"We're not as lean as we could or should be, and we're certainly not as lean as the new world is going to require," said Mr. Holden. "I think we'll be in a market next year that won't be any more willing than the market was this year to reward us, or anyone else. Even if you don't end up with an economy that appears to be collapsing, it's going to be a tough year."

Mr. Zetsche will have to contend with these same factors. The minivan and sedan/coupe/convertible launches are behind him, but Jeep and Dodge Ram pickup launches are coming.

On the bright side, Mr. Holden believed the Chrysler Group still has quality and products people love. "The piece that's left is the tough market and a higher cost base than we'd like."

If the Chrysler Group can regain cost leadership, "that's a hell of a lot easier job than the one we faced in 1990, 1991, 1992 which was: `Fix your designs, fix your quality, fix your financials, fix your loyalty rights, fix your dealers.' The list of things we have to fix this time is relatively smaller."

Despite the troubles, Mr. Holden and Mr. Schrempp publicly dismissed persistent rumors the Chrysler Group is being prepped to be spun off.

"That would be the ultimate in stupidity," Mr. Schrempp said in one published report.

"It makes no sense," says Mr. Holden. As a unit of DaimlerChrysler, the Chrysler Group has access to large cash reserves and a capital plan to help it weather the tough business climate. Spun off, it depletes its cash flow trying to fund a product plan in tough times with a lower credit rating. The cost of capital goes up, borrowing costs go up, incentives go up, and the company is forced to dial down its capital plan. Analysts take notice of a company mortgaging its future, and the credit rating goes down another notch. The undervalued company is now ripe for hostile takeover.

In Mr. Holden's mind, it still points to the wisdom of the merger and its ability to blunt regional cyclicality with a strong cash balance, global portfolio and overall profitability.

"Chrysler, within DaimlerChrysler, is less exposed in a competitive and incentive-laden North American market," Mr. Holden summed up. "That was one of the primary rationales for us getting into this. I don't know what our stock value would be if we were independent at the moment, as Chrysler, but I can tell you that we wouldn't be happy with that stock value. Not that we're happy with the DCX value, but this points to our rationale for the merger, as far as I'm concerned, and that all the histrionics around it don't do any good."

As for an evaluation of his own performance: "The first half of my tenure was better than the second," he said.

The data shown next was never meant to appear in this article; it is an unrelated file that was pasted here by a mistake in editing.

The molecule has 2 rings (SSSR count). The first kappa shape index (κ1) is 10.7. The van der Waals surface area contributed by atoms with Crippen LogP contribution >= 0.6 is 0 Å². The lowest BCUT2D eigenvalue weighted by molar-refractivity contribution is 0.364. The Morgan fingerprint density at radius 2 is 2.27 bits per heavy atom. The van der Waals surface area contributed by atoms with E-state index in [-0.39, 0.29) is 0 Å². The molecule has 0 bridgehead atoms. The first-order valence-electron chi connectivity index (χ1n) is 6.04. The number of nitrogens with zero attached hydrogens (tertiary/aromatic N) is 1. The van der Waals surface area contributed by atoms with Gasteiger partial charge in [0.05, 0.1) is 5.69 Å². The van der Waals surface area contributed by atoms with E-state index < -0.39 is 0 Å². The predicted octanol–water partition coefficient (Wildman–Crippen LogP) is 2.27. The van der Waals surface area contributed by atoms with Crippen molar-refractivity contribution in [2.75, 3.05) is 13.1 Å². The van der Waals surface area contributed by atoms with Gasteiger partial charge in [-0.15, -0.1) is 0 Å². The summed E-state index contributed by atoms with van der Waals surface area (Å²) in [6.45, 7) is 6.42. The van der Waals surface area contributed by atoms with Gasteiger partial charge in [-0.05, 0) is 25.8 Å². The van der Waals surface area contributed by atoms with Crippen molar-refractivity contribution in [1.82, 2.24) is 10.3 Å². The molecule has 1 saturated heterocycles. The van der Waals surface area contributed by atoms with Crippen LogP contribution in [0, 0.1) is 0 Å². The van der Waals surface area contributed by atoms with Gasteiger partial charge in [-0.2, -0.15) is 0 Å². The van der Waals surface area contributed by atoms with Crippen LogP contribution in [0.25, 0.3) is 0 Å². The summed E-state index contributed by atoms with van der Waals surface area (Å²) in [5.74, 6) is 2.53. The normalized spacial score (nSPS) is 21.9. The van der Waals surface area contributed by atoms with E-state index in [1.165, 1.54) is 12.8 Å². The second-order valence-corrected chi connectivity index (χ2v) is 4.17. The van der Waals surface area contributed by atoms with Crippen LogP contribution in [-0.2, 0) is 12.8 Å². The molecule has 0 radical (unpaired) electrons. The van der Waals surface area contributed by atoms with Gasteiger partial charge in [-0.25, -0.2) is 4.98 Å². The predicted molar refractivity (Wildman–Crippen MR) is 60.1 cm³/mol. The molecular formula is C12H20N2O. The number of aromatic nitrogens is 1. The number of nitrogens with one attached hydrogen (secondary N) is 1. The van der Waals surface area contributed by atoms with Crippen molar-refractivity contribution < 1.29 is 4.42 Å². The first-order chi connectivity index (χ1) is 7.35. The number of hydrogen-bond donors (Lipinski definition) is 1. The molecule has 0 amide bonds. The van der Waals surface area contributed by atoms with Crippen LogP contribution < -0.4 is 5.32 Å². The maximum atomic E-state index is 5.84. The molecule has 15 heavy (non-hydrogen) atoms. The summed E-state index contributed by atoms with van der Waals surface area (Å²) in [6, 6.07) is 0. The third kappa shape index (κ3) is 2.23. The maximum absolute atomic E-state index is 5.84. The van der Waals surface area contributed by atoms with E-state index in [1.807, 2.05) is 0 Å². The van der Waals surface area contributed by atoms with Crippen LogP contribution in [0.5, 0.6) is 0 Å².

They were the poster boys of the merger: James P. Holden from Chrysler Corp. and Dieter Zetsche from Daimler-Benz AG.

During the honeymoon stage, they were sales and marketing counterparts. Always side-by-side and smiling, they embodied synergy and integration and appeared to genuinely enjoy being colleagues.

A year into the merger and still in their 40s, the duo became the youngest executives on a restructured management board. Mr. Holden, Canadian-born, was promoted to president of DaimlerChrysler Corp. and Mr. Zetsche, Turkish-born, was promoted to head the commercial vehicle division.

The talk was they were being groomed for the chairmanship, apprentices to co-chairmen Juergen Schrempp and Robert J. Eaton.

While Mr. Holden came up the sales side of the business, Mr. Zetsche's career path began as a research engineer for Daimler-Benz in 1976 and then dipped into heavy trucks - in 1991 he moved to the U.S. as president of Freightliner Corp. He has had postings in Brazil and Argentina before returning to Germany to oversee passenger car development.

Since his ascension to the management board, Mr. Zetsche has been responsible for Asian and South American operations, as well as commercial vehicles. Moves bearing his stamp include the purchase of Canada's Western Star Truck Holdings Inc. and Detroit Diesel Corp., as well as expansion in Asia that included a 34% stake in Mitsubishi Motors Corp. and 10% share in Hyundai Motor Co. Ltd.

In many respects, his career path mirrors that of Mr. Schrempp.

Recognizable by his handle-bar mustache, the 47-year-old is notable for being good at what he does, a troubleshooter, but not a workaholic or consumed by his career.

The immediate reaction by those who know Mr. Zetsche is that he is the unanimous first choice if Mr. Holden's successor has to be an outsider.

Time will tell if his personality and abilities can win over a division brimming with mistrust of anyone from the Mercedes side of the equation.

It won't be easy if he must oversee the radical cost-cutting and product overhaul that Mr. Holden failed to achieve. And he will be judged on how many members of his team he brings in with him.

He also faces a hard sell with the United Auto Workers union, which feels he had a role in thwarting organizing efforts at Freightliner and Sterling Truck.